Saffron Walden County High School is a large comprehensive school located in the Saffron Walden Audley ward. The great majority of students come from socially and economically advantaged homes in the town and surrounding villages, have a white British heritage, and have English as their first language. The proportion of students eligible for free school meals is considerably below the national average and the proportion of students with a statement of special educational needs is much lower than the national figure.
Saffron Walden County High School has been a specialist technology college since 1994, a training school since 2001, and was awarded Leading Edge status in 2003.
Overall effectiveness of the school
Inspectors agree with the school's self-evaluation that Saffron Walden County High continues to be a good school with many outstanding features, including a sixth form that is exemplary in every respect.
A parent wrote to the inspection team, 'Both my daughters have enjoyed the benefit of a caring and supportive community in which to learn and grow'. Outstanding care, guidance, and support is provided for students, including an exceptionally strong support team for students with learning difficulties and disabilities, and a robust tutorial system that ensures that every student matters in this large school. This is matched, in return, by some exceptional personal qualities shown by students. They enjoy their education, appreciating their classroom lessons and extra-curricular activities in equal measure.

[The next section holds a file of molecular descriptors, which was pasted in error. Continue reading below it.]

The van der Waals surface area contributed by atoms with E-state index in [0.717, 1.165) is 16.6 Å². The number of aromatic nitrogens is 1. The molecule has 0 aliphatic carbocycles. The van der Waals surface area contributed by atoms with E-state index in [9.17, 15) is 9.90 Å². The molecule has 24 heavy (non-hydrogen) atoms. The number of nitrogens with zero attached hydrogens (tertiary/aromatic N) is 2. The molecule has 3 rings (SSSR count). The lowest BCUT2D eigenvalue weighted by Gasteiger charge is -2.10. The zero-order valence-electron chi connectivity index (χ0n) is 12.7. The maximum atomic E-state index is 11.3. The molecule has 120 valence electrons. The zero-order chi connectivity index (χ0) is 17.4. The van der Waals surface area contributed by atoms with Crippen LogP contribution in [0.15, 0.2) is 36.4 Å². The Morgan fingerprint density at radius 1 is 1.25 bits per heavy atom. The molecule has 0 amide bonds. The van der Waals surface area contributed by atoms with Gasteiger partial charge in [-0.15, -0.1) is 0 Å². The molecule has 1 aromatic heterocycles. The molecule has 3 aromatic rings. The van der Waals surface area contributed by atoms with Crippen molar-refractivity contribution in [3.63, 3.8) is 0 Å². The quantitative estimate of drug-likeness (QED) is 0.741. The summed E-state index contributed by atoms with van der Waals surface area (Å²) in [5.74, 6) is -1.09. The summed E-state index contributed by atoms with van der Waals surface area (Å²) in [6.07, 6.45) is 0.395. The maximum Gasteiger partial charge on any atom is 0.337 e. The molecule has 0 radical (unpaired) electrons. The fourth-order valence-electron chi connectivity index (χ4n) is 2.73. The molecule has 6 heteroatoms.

Standards of students' work are high. When they arrive in Year 7, they are well-disposed to learning and have achieved above average results at their primary schools. By the end of Year 11, they are achieving results that are well above average overall, representing good progress as they move through the school, although the school's challenging targets for GCSE have not been met for the past two years. Science does not perform as well as other subjects.
The school has built a strong reputation as a training school, evolving and sharing good practice by educating new teachers and existing members of staff through in-house professional development programmes, and this has helped a good number of teachers to progress in their careers. There is much good and sometimes excellent teaching to be seen in the school at present. However, there are also some areas where teachers would benefit from continued training and sharing of good practice to help them (and their students) achieve the standards of performance that the school rightly strives for. Marking is an area for improvement across the school.
The school is at the forefront of developing curriculum provision with the aim of challenging students to achieve at the highest levels possible and also meeting individual, personalised learning needs. Whilst curriculum provision in the main school is good, the school recognises that it needs to make a full evaluation of these innovations once there is firm evidence of the impact that they have on the personal development and achievements of all students. This would be welcomed by parents and students.